Court Tosses Libel Suit Brought Against A Legal Doc Site For ‘Failing’ To Report On A Settlement Agreement
from the reporting-facts-is-never-defamatory dept
We’ve seen lots of… shall we say… misguided libel lawsuits here at Techdirt. We’ve also seen plenty of lawsuits filed for the sole purpose of bullying someone into silence for reporting inconvenient facts.
This case is more of the “misguided” variety. Someone who clearly doesn’t understand the basics of libel law filed a lawsuit against a legal document site, Leagle. That would be unsurprising if the litigant was representing himself. But he had a lawyer, David Epstein, who apparently didn’t understand the basics of libel law.
John Thomas and his lawyer actually filed a lawsuit in federal court claiming it was defamatory for Leagle to host a copy of a decision by the California Court of Appeals that ruled Thomas had abused the discovery process during a lawsuit where Thomas was the defendant and $1.2 million in damages was awarded to the plaintiff.
This was all factual. This actually happened and was documented in a court decision that Leagle posted to its site. That wasn’t the end of this particular litigation, however. On remand, a settlement was reached.
According to Thomas (and his legal rep), the failure of Leagle to publish the decision noting the settlement was defamatory.
Defendants maintain an internet website that purports to provide information about legal cases. Defendants published and continue to publish information regarding a legal case against plaintiff which left the false impression that judgment was in effect against him, including for fraud, when in fact the case was dismissed. In spite of amicable demand, defendant failed and resumed to remove or correct the information, causing damage to plaintiff’s reputation and business interests.
Yeah… that’s not defamation. Posting one set of facts is factual reporting. That those facts were (sort of) superseded by another set of facts doesn’t make the original posting (which, we must reiterate, was nothing more than the posting of court decision) any less factual. It definitely doesn’t make it libel.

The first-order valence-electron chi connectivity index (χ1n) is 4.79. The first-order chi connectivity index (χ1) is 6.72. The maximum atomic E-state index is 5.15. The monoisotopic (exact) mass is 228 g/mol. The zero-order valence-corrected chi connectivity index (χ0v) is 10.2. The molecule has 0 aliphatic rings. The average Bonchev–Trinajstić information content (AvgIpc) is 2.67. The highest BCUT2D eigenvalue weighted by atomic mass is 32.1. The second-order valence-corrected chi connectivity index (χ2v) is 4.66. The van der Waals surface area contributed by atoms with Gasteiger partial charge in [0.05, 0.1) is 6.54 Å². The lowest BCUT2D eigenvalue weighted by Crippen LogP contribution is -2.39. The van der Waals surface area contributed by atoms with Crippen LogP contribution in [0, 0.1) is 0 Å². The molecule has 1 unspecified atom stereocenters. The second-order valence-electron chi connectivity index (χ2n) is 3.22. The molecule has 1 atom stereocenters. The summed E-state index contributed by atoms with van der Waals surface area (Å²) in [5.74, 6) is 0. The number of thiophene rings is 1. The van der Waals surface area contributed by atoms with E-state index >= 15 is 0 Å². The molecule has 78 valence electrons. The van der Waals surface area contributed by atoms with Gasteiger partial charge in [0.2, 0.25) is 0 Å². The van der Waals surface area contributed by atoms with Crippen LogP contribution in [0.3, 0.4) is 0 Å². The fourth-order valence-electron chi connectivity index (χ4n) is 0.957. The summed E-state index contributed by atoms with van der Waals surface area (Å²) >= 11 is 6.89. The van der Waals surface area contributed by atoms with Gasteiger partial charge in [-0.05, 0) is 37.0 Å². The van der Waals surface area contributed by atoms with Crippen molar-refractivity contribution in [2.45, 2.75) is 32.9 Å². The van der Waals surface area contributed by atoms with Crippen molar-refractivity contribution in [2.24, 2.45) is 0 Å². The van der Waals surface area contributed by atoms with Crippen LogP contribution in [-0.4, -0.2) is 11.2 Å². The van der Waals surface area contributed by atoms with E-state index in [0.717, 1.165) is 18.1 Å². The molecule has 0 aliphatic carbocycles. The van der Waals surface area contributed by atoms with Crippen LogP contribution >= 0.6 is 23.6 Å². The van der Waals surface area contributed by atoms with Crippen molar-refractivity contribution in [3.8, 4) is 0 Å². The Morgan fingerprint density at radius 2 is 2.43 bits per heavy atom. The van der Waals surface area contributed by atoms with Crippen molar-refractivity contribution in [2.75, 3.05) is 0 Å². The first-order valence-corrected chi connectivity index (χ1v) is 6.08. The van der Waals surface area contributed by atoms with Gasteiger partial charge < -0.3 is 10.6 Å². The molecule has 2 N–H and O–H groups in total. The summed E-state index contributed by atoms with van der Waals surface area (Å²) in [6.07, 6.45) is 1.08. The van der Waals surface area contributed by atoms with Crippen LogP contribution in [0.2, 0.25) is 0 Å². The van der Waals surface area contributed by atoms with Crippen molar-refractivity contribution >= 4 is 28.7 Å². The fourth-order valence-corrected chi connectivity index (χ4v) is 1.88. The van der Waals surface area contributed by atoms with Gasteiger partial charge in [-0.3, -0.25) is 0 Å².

Leagle never responded to the lawsuit and Thomas moved for a default judgment. Despite facing no one and no motions to the contrary, he still loses. And that’s because the law simply does not work the way Thomas would like it to.
This is from the short decision [PDF] dismissing Thomas’ ridiculous libel lawsuit:
Here, Legale’s publication of the trial court order finding Plaintiff liable for civil fraud is unquestionably a “fair and true” reflection of what happened during a judicial proceeding. Although the order that Legale published was reversed, the appellate court’s reversal does not change the fact that Plaintiff was found liable in the trial court, and thus does not alter the accuracy of Legale’s reporting. Thus, Leagle’s reporting is protected by the fair report privilege and the motion should be denied.
The law protects reporters and reporting, the court goes on to say. The public’s interest is served by court reporting, including the publication of court documents. Requiring reporters (and legal doc sites like Leagle) to constantly monitor all courts and all motions, rulings, etc. to ensure every publication is the latest publication would just lead to fewer entities engaging in this important public service.
Requiring reporters to continuously update stories on trial proceedings to account for appellate developments would disincentivize coverage of trial proceedings.
While it does indeed subjectively suck for Thomas to be memorialized on Leagle as someone who committed court fraud, those were the facts at the time Leagle published the ruling. It’s just the way it is, and what Thomas believes is libel is just the way reporting works. What happened actually happened. Leagle cannot possibly defame anyone by publishing court documents. And Thomas should have recognized this fact long before he decided to be taken for a ride by a lawyer who, at the very least, should have recognized this fact and apprised Thomas of his inability to win this lawsuit.